fat cahnceConfident at work but clueless at love, Claire is forty and zaftig—not a combo that she imagines can resolve the romance gap. Dealing with her father’s death and an angry teenager doesn’t make things any easier. With no help from her ex, who is distracted by remarriage to a much younger woman, Claire copes by relying on a faithful circle of friends, a wicked sense of humor, and a new interest in fitness. When she meets Rob, a beguiling, slightly pudgy man at the gym, there is an instant connection that she hopes will lead to more. Maybe, just maybe, she can haul the composure she finds at work into the gym with her…

This is the premise for a debut by attorney-turned-novelist Aviva Orenstein. Orenstein writes with verve and wit, and her decision to have an overweight character at the center of her novel practically constitutes a political act.  She chats via email with Lilith fiction editor Yona Zeldis McDonough to discuss the underpinnings of her new book, her legal background and what she hopes will be in store for sassy, smart-mouthed Claire.

 

YZM: Susie Orbach wrote the landmark book Fat is Feminist Issue in 1978. How do you think the idea in that title relates to Claire?

AO: I think that Claire recognizes and agrees with the assertion that fat-shaming of women raises important feminist concerns. Women preoccupied with their appearance and weight can be distracted from important political, social, and feminist issues. Claire’s intellectual appreciation of that does not always translate into self-confidence or self-acceptance.  She struggles against self-criticism and obsessive concern about appearance.  Happily, this is an area where she makes some headway over the course of the book.

YZM: Do you think Jewish women have a particularly charged relationship to food and eating?

AO: Women’s issues with food are not uniquely Jewish, but Jews’ use of food for celebration and for healing reinforce both the pleasurable and the painful aspects of food and eating. Women’s cooking is a deep part of Jewish tradition and expression of love, as when Claire makes her Grandmother’s chicken soup when Rob gets the flu. Because Jewish eating is very ritualized via the do’s and don’ts of keeping kosher, eating can feel morally laden and restrictive. Claire affirmatively eats bacon sometimes to be transgressive or to express anger at God. In fact, Claire often eats as a way of tamping down her feelings. The family orientation of eating can sometimes make enjoyment of food fraught, evoking negative family dynamics and unhappy memories of times around the dinner table.  These mixtures of pleasure and pain, indulgence and restriction explain the conflicted attitude Jewish women have around food.  Throw in pressure to be slim and to engage in self-denial, and one has a recipe for a very screwed up relationship with food and eating.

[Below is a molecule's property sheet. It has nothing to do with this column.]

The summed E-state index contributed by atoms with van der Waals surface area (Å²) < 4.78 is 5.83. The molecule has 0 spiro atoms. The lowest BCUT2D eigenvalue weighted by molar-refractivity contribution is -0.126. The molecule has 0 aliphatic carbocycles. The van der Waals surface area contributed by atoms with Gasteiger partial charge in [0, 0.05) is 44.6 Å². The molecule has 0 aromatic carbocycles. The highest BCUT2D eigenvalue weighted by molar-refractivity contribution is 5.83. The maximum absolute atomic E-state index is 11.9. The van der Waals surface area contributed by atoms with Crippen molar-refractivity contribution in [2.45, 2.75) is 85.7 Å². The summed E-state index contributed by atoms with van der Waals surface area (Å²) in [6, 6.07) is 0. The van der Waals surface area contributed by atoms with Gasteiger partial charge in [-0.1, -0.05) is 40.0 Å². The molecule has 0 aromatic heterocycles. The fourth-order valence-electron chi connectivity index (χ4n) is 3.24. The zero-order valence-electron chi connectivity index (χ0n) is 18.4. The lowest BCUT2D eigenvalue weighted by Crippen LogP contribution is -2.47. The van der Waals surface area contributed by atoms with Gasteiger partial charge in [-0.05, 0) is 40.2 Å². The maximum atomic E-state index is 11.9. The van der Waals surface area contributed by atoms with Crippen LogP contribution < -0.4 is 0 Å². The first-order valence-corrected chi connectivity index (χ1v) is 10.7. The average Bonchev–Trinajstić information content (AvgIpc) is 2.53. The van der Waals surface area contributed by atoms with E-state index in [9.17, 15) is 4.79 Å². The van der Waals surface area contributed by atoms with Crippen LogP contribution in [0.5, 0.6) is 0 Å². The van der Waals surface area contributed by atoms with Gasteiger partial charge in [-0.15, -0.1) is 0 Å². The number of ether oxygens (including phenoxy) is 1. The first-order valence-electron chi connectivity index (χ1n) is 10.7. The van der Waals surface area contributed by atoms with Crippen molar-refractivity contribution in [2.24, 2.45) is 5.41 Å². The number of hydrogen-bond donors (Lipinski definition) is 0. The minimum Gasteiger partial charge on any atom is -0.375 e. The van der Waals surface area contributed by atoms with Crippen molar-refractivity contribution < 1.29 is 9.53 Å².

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March 3, 2016 by

Rebecca Kanner Retells the Biblical Story of Esther in Her New Novel

estherA young Jewish girl is ripped from her hut by the king’s brutish warriors and forced to march across blistering, scorched earth to the capitol city. Trapped for months in the splendid cage of the royal palace, she must avoid the ire of the king’s many concubines and eunuchs all while preparing for her one night with the monarch. Soon the fated night arrives, and she does everything in her power to captivate the king and become his queen.  Her name is Esther, and Rebecca Kanner has brought her memorably to life in this retelling of the Biblical story.

Kanner’s Esther learns that wearing the crown brings with it a fresh set of dangers. When a ruthless man plies the king’s ear with whispers of genocide, it is up to the young queen to prevent the extermination of the Jews. She must find the strength within to violate the king’s law, risk her life, and save her people.  Kanner talks to Fiction Editor Yona Zeldis McDonough about how she went about researching the novel and what she did to make the ancient text feel new again.

Q: What drew you to the subject of Esther? 

A: I was intrigued by the feat that Esther carried off—saving her people. I retold the story so that beauty and obedience weren’t her most important characteristics. I was inspired by looking at paintings of Anne Boleyn and reading descriptions of Cleopatra (as well as looking at pictures of the coins that feature her). While these women are widely believed to have been gorgeous, they were not actually pictures of traditional physical perfection. Their personalities, including both wit and charm, are what I believe accounted for much of their attractiveness. We have continued to mythologize their beauty as an explanation for their success (however short-lived it was for Anne Boleyn), instead of focusing on their intellects.